Using Active Risk Management to Navigate Recessionary Risks

By Gary Stringer, Kim Escue and Chad Keller, Stringer Asset Management

In our view, the odds of a recession have increased from being a possibility to being a probability. The typical recession, like we saw from the third quarter of 1990 to the first quarter of 1991 and the first quarter of 2001 to the fourth quarter of 2001, tends to last just a matter of months and is then followed by robust economic growth driven by pent up demand.

We monitor several broad economic areas to develop our expectations for economic and market conditions. These areas indicate that the U.S. has entered the most challenging economic and market environment of the current business cycle, which goes back more than a decade. Importantly, regardless of the type of shock (e.g. economic damage from a pandemic, housing crisis, oil market shock, etc.), the ramifications tend to be felt across this broad spectrum of leading economic indicators.

The largest equity market declines are historically associated with recessionary environments. During a typical recession, corporate earnings decline 25-30% from what would have been expected prior to the downturn. Likewise, stock prices tend to fall by a similar amount.

There are four broad areas that we track to form our expectations for economic and market conditions. We track these signals in real time to adapt our outlook and positioning as the economic and market environments change.

Liquidity, as reflected by monetary conditions, is first on our list. Monetary conditions are heavily influenced by the U.S. Federal Reserve’s (Fed) monetary policy. We can track the Fed’s policy decisions and their effects on monetary conditions.

One excellent way to do this is to watch liquidity growth as measured by M1 growth. This measure of liquidity, which includes hard currency and demand deposits, such as checking accounts, looks healthy so far. As you can see in exhibit 1, M1 growth accelerated last year and is still in a positive trend reflecting the Fed’s shift in policy to be more accommodative. We view that as a positive sign.Credit conditions are the second item on our list of recessionary signals and these conditions are a reason for concern. Two important measures of credit conditions are the yield curve and credit spreads. The yield curve, which compares the level of short-term and long-term interest rates, inverted about a year ago when long-term interest rates dropped below short-term interest rates (exhibit 2). That scenario created a cautionary environment where the risks to the economy are elevated for at least 18 months.
Credit spreads reflect the difference in interest rates between Treasury bonds as a baseline and other debt instruments. Recently, we have seen credit spreads widening, especially for corporate bonds (exhibit 3). This widening suggests that the bond market is pricing in more credit risk. This is not a good sign for the economy and suggests that we may be entering a recession.The next two indicators we track are closely related to economic fundamentals. We look for a healthy level of demand in the economy because when demand subsides, economic growth can weaken. One proxy for demand is the change in prices of industrial metals. When these prices are rising, we think that suggests growing demand. Conversely, industrial metals’ prices tend to decline significantly on the cusp of recession. Current industrial metals’ price declines are now looking more similar to the price actions that we saw prior to the last two recessions.The last indicator is a measure of the health of the labor market. Weekly unemployment claims (layoffs) is one of our favorite near-term leading economic indicators. During times of deep economic strife, layoff increase significantly, often rising 15-20% year-over-year prior to recessions. As you can see in the graph below, while the number of layoffs is not increasing, it is not falling either. In aggregate, these indicators suggest that the economy will struggle for growth in the coming months and is likely heading for a brief recession, followed by a strong economic rebound. The lack of financial leverage relative to assets and income combined with the resilience of the labor market suggest that this downturn will be brief.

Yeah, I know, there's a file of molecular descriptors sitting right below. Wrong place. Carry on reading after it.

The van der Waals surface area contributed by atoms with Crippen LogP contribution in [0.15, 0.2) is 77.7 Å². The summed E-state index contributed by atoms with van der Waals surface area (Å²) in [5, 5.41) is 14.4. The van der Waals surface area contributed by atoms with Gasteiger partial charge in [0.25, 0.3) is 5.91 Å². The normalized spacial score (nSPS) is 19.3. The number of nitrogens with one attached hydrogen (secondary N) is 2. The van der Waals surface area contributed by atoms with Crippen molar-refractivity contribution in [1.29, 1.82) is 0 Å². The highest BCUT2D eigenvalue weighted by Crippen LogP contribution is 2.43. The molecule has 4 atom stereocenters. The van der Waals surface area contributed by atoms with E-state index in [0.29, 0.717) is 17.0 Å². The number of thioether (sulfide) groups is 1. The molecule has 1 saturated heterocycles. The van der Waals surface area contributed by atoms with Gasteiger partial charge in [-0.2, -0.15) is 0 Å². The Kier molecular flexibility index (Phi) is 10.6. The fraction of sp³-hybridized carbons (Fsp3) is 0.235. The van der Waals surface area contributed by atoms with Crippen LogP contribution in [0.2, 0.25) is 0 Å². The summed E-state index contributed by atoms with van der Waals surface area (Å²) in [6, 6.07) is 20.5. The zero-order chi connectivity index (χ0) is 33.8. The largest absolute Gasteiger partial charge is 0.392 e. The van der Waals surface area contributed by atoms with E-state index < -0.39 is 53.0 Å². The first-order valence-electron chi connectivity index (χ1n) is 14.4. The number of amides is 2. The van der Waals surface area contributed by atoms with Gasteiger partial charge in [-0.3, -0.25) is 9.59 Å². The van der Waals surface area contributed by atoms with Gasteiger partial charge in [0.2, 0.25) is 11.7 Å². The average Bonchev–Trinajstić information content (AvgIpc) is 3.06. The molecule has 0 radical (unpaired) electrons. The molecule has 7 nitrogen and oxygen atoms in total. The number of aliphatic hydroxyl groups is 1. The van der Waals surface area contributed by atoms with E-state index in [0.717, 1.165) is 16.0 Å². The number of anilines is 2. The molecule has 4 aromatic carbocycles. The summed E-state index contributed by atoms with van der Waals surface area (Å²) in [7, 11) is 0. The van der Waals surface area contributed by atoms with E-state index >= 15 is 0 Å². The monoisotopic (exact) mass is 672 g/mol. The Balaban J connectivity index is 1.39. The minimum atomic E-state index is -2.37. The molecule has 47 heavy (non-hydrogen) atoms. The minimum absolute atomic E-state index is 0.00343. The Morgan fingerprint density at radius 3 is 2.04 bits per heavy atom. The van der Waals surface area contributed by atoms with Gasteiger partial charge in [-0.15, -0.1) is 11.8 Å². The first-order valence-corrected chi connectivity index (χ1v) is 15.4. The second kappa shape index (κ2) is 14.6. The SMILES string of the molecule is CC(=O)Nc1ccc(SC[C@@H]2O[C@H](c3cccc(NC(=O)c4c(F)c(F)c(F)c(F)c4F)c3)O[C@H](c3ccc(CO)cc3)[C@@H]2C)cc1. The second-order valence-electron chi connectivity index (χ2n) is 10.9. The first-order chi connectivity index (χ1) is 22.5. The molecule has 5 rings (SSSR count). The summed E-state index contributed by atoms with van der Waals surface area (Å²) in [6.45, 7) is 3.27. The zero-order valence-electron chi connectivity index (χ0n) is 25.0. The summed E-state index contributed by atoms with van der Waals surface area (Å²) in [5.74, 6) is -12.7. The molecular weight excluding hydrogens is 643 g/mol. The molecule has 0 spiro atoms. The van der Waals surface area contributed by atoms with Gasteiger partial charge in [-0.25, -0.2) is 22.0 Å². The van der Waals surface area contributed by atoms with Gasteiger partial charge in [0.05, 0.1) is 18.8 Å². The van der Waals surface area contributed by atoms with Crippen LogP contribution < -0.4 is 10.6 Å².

Pent up demand often results in a swift acceleration in the pace of economic activity. Though we think that the U.S. economy will grow over the long-term, the pace of the next couple of quarters will depend on the depth of the government and private sector responses to the coronavirus.

With odds of recession increasing, we recently reduced our exposures to economic risk and hold more cash and short-term Treasury bond ETFs depending on the Strategy. This active risk management can help to protect the downside while leaving dry powder to pick up some great values when our work suggests that the time is right.


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